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Why the Benghazi Affair is Still so Important: Barry Rubin, Jewish Press, May 12, 2013—There is something terribly and tragically and importantly symbolic about the Benghazi attack that may be lost in the tidal wave of details about what happened on September 11, 2012, in an incident where four American officials were murdered in a terrorist attack.
The Benghazi Battle: Andrew Stiles, National Review, May 8, 2013—Gregory Hicks’s personal account of the tragic night of September 11, 2012, in Benghazi, Libya, offered some of the most compelling public testimony to date regarding the deadly terrorist attacks that left four Americans dead, including U.S. ambassador Christopher Stevens.
Did Clinton and Obama Believe Their Benghazi Baloney?: Michael Barone, Real Clear Politics, May 13, 2013—What were Barack Obama and Hillary Clinton thinking? Why did they keep pitching the line that the 9/11/12 Benghazi attack that killed Ambassador Christopher Stevens and three other Americans started as a spontaneous protest against an anti-Muslim video?
Why the GOP Might Try to Impeach Obama Over Benghazi: Joshua Green, Business Week, May 13, 2013—Throughout last year’s campaign, President Obama assured voters skeptical of his ability to work with Republicans in Congress that his reelection would “break the fever” of implacable obstruction and finally persuade the GOP to submit to the will of the voters. That prediction quickly proved wrong. Instead of breaking, the fever has spiked.
The Benghazi Lie: Mark Steyn, National Review, May 10, 2013
Seven Things We Learned from the Benghazi Whistleblower Hearing: Bryan Preston, PJ Media, May 8, 2013
Pentagon: Special Forces Would Not Have Saved Lives in Benghazi: Dustin Walker, Real Clear Defense, May 8, 2013
Right Mauls Hillary Clinton Over Envoy's Murder in Benghazi: Toby Harnden, Real Clear Politics, May 13, 2013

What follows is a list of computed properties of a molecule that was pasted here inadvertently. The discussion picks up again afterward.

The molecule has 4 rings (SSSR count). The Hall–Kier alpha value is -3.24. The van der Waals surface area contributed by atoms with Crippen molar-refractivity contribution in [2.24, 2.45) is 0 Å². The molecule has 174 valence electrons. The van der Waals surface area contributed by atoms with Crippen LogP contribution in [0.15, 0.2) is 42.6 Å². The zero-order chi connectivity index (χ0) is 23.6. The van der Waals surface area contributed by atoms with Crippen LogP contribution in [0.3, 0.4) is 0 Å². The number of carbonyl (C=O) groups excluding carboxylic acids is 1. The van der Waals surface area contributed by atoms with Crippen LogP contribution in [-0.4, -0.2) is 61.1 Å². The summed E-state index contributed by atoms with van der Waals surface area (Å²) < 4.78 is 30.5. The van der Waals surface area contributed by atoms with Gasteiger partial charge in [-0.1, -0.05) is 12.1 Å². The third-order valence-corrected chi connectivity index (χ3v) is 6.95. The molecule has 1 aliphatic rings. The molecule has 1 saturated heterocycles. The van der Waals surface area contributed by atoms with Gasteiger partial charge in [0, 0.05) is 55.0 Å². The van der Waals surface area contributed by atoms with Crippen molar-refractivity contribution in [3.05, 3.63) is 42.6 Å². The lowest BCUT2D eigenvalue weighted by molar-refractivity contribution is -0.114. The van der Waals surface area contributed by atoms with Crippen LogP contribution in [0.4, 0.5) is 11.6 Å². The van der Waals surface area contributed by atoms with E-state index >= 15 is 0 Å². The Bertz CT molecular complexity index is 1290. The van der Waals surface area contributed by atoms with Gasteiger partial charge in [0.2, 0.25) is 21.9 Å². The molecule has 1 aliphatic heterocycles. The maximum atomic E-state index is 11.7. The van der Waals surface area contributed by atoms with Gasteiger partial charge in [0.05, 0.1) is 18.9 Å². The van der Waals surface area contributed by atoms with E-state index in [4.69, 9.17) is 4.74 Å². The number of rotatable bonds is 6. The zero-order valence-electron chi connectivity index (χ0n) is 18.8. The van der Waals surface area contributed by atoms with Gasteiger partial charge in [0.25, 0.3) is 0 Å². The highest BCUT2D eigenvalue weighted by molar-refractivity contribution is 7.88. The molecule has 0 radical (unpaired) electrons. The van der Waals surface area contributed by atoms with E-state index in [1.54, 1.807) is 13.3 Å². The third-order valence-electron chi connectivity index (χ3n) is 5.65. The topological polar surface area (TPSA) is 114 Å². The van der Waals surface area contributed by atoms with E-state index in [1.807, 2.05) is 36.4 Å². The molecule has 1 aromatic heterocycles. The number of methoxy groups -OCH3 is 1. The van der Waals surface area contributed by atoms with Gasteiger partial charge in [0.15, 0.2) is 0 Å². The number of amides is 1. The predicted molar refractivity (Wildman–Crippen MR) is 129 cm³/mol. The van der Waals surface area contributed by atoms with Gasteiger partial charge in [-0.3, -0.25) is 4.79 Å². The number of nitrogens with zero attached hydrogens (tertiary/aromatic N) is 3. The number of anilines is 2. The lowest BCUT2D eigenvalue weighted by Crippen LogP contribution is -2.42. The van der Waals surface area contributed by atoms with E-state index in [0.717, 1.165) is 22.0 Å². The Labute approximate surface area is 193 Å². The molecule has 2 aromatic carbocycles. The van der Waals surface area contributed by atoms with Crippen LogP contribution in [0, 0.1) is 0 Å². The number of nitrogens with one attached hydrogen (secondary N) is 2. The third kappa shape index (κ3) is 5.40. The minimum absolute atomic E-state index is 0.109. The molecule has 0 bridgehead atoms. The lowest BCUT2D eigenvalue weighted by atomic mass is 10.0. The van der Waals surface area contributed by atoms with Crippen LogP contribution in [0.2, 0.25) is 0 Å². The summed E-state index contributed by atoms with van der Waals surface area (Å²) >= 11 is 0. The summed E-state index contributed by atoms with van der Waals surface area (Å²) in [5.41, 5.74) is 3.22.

Jewish Press, May 12, 2013
There is something terribly and tragically and importantly symbolic about the Benghazi attack that may be lost in the tidal wave of details about what happened on September 11, 2012, in an incident where four American officials were murdered in a terrorist attack. This point stands at the heart of everything that has happened in American society and intellectual life during the last decade.
And that point is this: America was attacked once again on that September 11, attacked by al Qaeda in an attempt to destroy the United States—as ridiculous as that goal might seem. Yet the U.S. government blamed the attack on America itself.
Other reasons can be adduced for the official position that what happened that day was due to a video insulting Islam rather than to a terrorist attack, but this is the factor of overwhelming importance. It transformed the situation in the following ways:
–Muslims were the victims of American misbehaviour, a point emerging from the administration’s wider worldview of U.S. aggression and Third World suffering, as in the lectures of all those left-wing anti-American academics and the sermons of Jeremiah Wright.
–“Hate speech” and racism (as “Islamophobia” is often reconfigured) was the cause of troubles, with the implication that while freedom of speech and such liberties should be defended they must be limited in some ways to prevent further trouble.
–America’s proper posture should be one of apology, as in the advertisements that Secretary of State Hilary Clinton made for the Pakistani and other media.